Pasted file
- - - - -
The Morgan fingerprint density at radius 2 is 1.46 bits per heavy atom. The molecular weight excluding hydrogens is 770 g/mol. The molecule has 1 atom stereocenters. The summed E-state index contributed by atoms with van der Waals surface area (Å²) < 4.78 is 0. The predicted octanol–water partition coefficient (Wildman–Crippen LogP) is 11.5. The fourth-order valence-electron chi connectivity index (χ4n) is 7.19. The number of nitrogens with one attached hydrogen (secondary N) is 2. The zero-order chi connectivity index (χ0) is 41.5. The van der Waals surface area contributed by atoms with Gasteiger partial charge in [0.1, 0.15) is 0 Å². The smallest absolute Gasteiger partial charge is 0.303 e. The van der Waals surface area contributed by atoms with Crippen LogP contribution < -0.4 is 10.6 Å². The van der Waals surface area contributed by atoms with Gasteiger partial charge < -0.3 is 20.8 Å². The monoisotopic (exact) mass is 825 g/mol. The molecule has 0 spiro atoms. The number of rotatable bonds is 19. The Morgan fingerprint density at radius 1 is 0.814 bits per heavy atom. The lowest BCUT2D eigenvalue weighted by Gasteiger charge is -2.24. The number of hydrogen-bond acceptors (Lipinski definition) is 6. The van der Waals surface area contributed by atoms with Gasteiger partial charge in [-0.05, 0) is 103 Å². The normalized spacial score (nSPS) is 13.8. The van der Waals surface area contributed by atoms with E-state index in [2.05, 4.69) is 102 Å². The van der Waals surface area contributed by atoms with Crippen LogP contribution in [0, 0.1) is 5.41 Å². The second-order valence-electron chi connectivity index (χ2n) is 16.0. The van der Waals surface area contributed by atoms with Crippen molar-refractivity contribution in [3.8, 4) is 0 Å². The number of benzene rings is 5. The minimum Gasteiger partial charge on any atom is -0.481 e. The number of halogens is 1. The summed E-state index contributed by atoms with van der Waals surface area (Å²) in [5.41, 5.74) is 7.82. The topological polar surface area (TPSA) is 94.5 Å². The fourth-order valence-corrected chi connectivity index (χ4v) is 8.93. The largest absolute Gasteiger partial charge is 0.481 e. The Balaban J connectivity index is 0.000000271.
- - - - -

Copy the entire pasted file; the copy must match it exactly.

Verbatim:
The Morgan fingerprint density at radius 2 is 1.46 bits per heavy atom. The molecular weight excluding hydrogens is 770 g/mol. The molecule has 1 atom stereocenters. The summed E-state index contributed by atoms with van der Waals surface area (Å²) < 4.78 is 0. The predicted octanol–water partition coefficient (Wildman–Crippen LogP) is 11.5. The fourth-order valence-electron chi connectivity index (χ4n) is 7.19. The number of nitrogens with one attached hydrogen (secondary N) is 2. The zero-order chi connectivity index (χ0) is 41.5. The van der Waals surface area contributed by atoms with Gasteiger partial charge in [0.1, 0.15) is 0 Å². The smallest absolute Gasteiger partial charge is 0.303 e. The van der Waals surface area contributed by atoms with Crippen LogP contribution < -0.4 is 10.6 Å². The van der Waals surface area contributed by atoms with Gasteiger partial charge < -0.3 is 20.8 Å². The monoisotopic (exact) mass is 825 g/mol. The molecule has 0 spiro atoms. The number of rotatable bonds is 19. The Morgan fingerprint density at radius 1 is 0.814 bits per heavy atom. The lowest BCUT2D eigenvalue weighted by Gasteiger charge is -2.24. The number of hydrogen-bond acceptors (Lipinski definition) is 6. The van der Waals surface area contributed by atoms with Gasteiger partial charge in [-0.05, 0) is 103 Å². The normalized spacial score (nSPS) is 13.8. The van der Waals surface area contributed by atoms with E-state index in [2.05, 4.69) is 102 Å². The van der Waals surface area contributed by atoms with Crippen LogP contribution in [0, 0.1) is 5.41 Å². The second-order valence-electron chi connectivity index (χ2n) is 16.0. The van der Waals surface area contributed by atoms with Crippen molar-refractivity contribution in [3.8, 4) is 0 Å². The number of benzene rings is 5. The minimum Gasteiger partial charge on any atom is -0.481 e. The number of halogens is 1. The summed E-state index contributed by atoms with van der Waals surface area (Å²) in [5.41, 5.74) is 7.82. The topological polar surface area (TPSA) is 94.5 Å². The fourth-order valence-corrected chi connectivity index (χ4v) is 8.93. The largest absolute Gasteiger partial charge is 0.481 e. The Balaban J connectivity index is 0.000000271.